G-20 Summit: The Backdrop

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Photo – Brookings.edu

The classic case of having your own cake and getting to eat it too is what England faces right now. For many years, even though New York and Europe collectively have had a certain financial prowess, London still is the epicentre of all financial activities taking place in the West if not the World.

Overall, this has paid dividends to the country but now it faces a new challenge. During the last month, England has done all in its power to distance itself from the eurozone crisis and in latest development, it has asked to be excluded from the solution altogether. Germany and France allowed the UK to exit but now London is waking to a new reality where it is no longer at the centre of world finance. After trying to take itself out of the equation, there is a possibility that now instead of LIBOR, EURIBOR might be a reflection of the new financial order which also carries the risk of making Frankfurt or Brussels might be carrying out most of world’s financial transactions. This fear comes at the eve of G-20 summit which is going to discuss the crisis at hand and see how the domino effect can impact their own economy.

The summit can look into a new solution where the risk of the whole contagion can be spread over more countries and economies reducing the burden on Europe itself. As many of the G-20 countries are linked to the crisis in one way or the other, they can join in. This proposal has one flaw to itself which is that as they do not have much skin in the game as they are mainly saving euro rather than gaining much in return. It seems that even though much would be discussed in these meetings, the result would still end up being the same as before. This is much more a ploy to quell the worries in the financial market of their respective countries.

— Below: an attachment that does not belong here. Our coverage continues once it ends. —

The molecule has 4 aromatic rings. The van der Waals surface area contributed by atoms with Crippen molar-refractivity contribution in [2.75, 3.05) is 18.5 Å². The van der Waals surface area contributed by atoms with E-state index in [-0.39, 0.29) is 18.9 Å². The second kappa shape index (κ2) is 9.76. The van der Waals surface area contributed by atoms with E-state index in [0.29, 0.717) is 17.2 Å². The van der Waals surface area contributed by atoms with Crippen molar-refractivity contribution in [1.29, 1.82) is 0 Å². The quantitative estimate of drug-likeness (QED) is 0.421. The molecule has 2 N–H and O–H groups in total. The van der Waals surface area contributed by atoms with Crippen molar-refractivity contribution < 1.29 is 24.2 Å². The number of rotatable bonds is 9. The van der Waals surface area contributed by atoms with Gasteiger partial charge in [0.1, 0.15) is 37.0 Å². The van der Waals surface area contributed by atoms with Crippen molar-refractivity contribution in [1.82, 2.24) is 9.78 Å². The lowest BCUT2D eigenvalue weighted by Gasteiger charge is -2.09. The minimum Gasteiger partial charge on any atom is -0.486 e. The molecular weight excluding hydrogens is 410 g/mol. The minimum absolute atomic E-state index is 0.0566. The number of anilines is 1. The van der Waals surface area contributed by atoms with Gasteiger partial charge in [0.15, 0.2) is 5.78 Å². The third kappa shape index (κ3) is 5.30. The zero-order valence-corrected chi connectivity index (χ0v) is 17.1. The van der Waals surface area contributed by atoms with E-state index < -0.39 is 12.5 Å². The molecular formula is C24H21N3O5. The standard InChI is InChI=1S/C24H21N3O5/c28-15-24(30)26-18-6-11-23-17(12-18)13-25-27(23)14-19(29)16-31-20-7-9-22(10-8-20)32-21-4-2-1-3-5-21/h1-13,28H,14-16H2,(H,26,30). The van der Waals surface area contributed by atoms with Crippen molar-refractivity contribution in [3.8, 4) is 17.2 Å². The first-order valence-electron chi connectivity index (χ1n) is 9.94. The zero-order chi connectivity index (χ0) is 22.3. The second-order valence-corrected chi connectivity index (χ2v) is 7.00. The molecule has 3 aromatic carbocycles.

These meetings and summits are becoming more of a signal to the markets rather than anything else at this stage and that is expected to continue until strict action is considered and taken by the countries that are directly linked through the European Union. Until they do something, these summits will prove to be PR moves. The summit will provide a plateau to the financial markets of all the G-20 countries in the coming week and they will look to ease some of the uncertainty of the markets for the time being. However, all these meetings and moves lose meaning in the face of three key events that are taking place in the backdrop of this all. The first is the upward sloping jobs curve in the US and signs of recovery in the UK as well which is weighing down on the gold prices. The second is the oil situation considering Iran’s economic crisis and hurricane Sandy which has affected oil markets. And lastly the impending fiscal cliff in the US which can send shockwaves through the world markets and make the eurozone crisis look like a regular debt restructuring in the world economy.

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